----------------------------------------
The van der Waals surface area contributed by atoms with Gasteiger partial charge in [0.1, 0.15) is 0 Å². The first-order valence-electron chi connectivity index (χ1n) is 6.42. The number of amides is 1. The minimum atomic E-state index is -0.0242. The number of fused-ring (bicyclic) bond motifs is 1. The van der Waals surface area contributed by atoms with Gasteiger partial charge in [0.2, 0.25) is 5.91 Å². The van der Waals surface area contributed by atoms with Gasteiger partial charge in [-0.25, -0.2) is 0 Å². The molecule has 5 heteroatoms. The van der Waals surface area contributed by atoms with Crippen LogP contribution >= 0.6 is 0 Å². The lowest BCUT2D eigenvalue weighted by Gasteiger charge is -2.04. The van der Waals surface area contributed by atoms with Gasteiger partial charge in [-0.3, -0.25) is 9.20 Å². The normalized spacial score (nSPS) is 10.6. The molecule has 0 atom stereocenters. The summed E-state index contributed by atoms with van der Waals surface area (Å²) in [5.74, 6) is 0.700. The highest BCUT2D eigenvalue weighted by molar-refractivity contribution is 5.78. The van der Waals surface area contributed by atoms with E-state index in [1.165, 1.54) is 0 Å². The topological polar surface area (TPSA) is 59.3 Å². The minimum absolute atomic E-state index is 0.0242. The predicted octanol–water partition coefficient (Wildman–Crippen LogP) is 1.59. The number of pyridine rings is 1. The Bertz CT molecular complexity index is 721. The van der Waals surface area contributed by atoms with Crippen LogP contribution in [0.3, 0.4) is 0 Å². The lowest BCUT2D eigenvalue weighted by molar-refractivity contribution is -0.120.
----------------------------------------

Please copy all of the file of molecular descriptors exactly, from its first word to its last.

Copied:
The van der Waals surface area contributed by atoms with Gasteiger partial charge in [0.1, 0.15) is 0 Å². The first-order valence-electron chi connectivity index (χ1n) is 6.42. The number of amides is 1. The minimum atomic E-state index is -0.0242. The number of fused-ring (bicyclic) bond motifs is 1. The van der Waals surface area contributed by atoms with Gasteiger partial charge in [0.2, 0.25) is 5.91 Å². The van der Waals surface area contributed by atoms with Gasteiger partial charge in [-0.25, -0.2) is 0 Å². The molecule has 5 heteroatoms. The van der Waals surface area contributed by atoms with Crippen LogP contribution >= 0.6 is 0 Å². The lowest BCUT2D eigenvalue weighted by Gasteiger charge is -2.04. The van der Waals surface area contributed by atoms with Gasteiger partial charge in [-0.3, -0.25) is 9.20 Å². The normalized spacial score (nSPS) is 10.6. The molecule has 0 atom stereocenters. The summed E-state index contributed by atoms with van der Waals surface area (Å²) in [5.74, 6) is 0.700. The highest BCUT2D eigenvalue weighted by molar-refractivity contribution is 5.78. The van der Waals surface area contributed by atoms with E-state index in [1.165, 1.54) is 0 Å². The topological polar surface area (TPSA) is 59.3 Å². The minimum absolute atomic E-state index is 0.0242. The predicted octanol–water partition coefficient (Wildman–Crippen LogP) is 1.59. The number of pyridine rings is 1. The Bertz CT molecular complexity index is 721. The van der Waals surface area contributed by atoms with Crippen LogP contribution in [0.3, 0.4) is 0 Å². The lowest BCUT2D eigenvalue weighted by molar-refractivity contribution is -0.120.